In a couple of days, on Sunday 13th November, Australia’s Bicycle Network is undertaking its annual bike path user audits. These counts are done each year to collect bicycle use data that help local councils accurately monitor and plan for current and future bicycle path use and infrastructure. This week will be the Super Sunday Recreational Bike Count.
Each year nationally, there is a Super Tuesday Commuter Bike Count (usually held in March) and a Super Sunday Recreational Count. These counts contribute to informing and guiding bike riding investment and initiatives across Australia and local councils self-nominate to participate. It is always interesting to which are the progressive councils that opt in and see the value and necessity of investigating urban bike path use (ideas to consider when you are looking at buying your next property?). It is great to see a rise in the number of local councils participating in this initiative, but yet again, not bloody enough interest or effort from QLD authorities to support ANY type of bike use!
As a research and activist working at the intersection of bicycles and community development – these kinds of initiatives are right up my alley. Although they may seem lame to some, the political and policy making power that this kind of data can leverage would be surprising to the average joe.
If you have ever found yourself muttering about the condition or lack of bike paths, or about the absence of council support and understanding for your particular bike riding needs – this is a small, but proactive and immediate action you can take to effect sustainable and positive change in your local area.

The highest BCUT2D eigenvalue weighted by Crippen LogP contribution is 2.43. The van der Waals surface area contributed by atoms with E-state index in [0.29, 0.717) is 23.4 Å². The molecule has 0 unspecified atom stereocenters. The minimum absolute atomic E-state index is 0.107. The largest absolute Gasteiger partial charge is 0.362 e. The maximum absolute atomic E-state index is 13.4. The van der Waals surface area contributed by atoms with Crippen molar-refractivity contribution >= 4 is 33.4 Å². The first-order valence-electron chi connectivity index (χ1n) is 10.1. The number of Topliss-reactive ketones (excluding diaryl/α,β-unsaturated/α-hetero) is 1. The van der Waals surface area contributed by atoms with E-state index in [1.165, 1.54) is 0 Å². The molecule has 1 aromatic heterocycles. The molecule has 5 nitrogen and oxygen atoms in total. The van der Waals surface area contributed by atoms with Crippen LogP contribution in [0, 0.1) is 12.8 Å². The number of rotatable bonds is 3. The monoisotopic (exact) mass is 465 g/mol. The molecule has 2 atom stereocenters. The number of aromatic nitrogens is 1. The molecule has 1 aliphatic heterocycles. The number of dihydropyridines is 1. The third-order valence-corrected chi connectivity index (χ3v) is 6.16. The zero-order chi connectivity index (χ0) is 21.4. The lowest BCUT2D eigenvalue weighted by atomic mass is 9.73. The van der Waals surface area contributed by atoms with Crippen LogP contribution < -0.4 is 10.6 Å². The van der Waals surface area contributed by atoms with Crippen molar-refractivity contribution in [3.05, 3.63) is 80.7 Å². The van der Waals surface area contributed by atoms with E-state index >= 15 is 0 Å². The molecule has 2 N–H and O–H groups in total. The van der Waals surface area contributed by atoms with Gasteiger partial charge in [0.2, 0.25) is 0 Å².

Specifics about the 2016 Super Sunday Recreational Bike Count.
This particular audit is being held in various locations in Australia this Sunday 13th Nov from 9 am – 1 pm (7-11am in NT & QLD) to ascertain:
- numbers of uses on trails and paths
- Which trails and paths are being used
- When trails are being used and by/with whom
To collect this qualitative data, a visual count of recreational bike riders and other users of the bike paths is required. To this end, the Bicycle Network has sent out an invitation for volunteers to help count and monitor selected sites to count rider (and other user) movements through particular sites. All equipment is provided.
What do I get out of it?
Although you do not get paid as an official ‘volunteer’, each data site is allocated $120 to go towards a charity or NGO that you can nominate. as well as contributing to supporting and informing productive bicycle use in your local area. It is not a particularly taxing activity, on the contrary, it is a great day out. As a data collector, you get to see and meet lots of like-minded people in your area, brag to your mates that you were out making a difference to make their daily rides better – and there is also the bonus that you are actively contributing to generating data and outcomes that are integral to the maintenance and sustainability of future bicycle use for everyone Australia wide.
I STRONGLY urge you to get involved.
If you have not already registered to count, please consider doing so – take a mate or the family and make a morning of it.
Or conversely, make and extra point this Sunday to get out on your bike and ride paths in the locales listed below to get counted as many times as possible to add your “voice’ to increase investment in urban bicycle facilities.
The paths most focused on for these counts are key recreational paths, particularly along waterways, beaches and parks – so get out there on your two wheels!
For more info, check out the Super Counts – see the Bicycle Network.
Areas involved for the 2016 Sunday Super count
- Canterbury- Bankstown
- Inner West
- Lake Macquarie
- Northern Beaches
- Southerland Shire
- Norwood Payneham St Peters
- Greater Bendigo
- Greater Dandenong
- Greater Geelong
- Hobson’s Bay
- Moonee Valley
- Yarra Ranges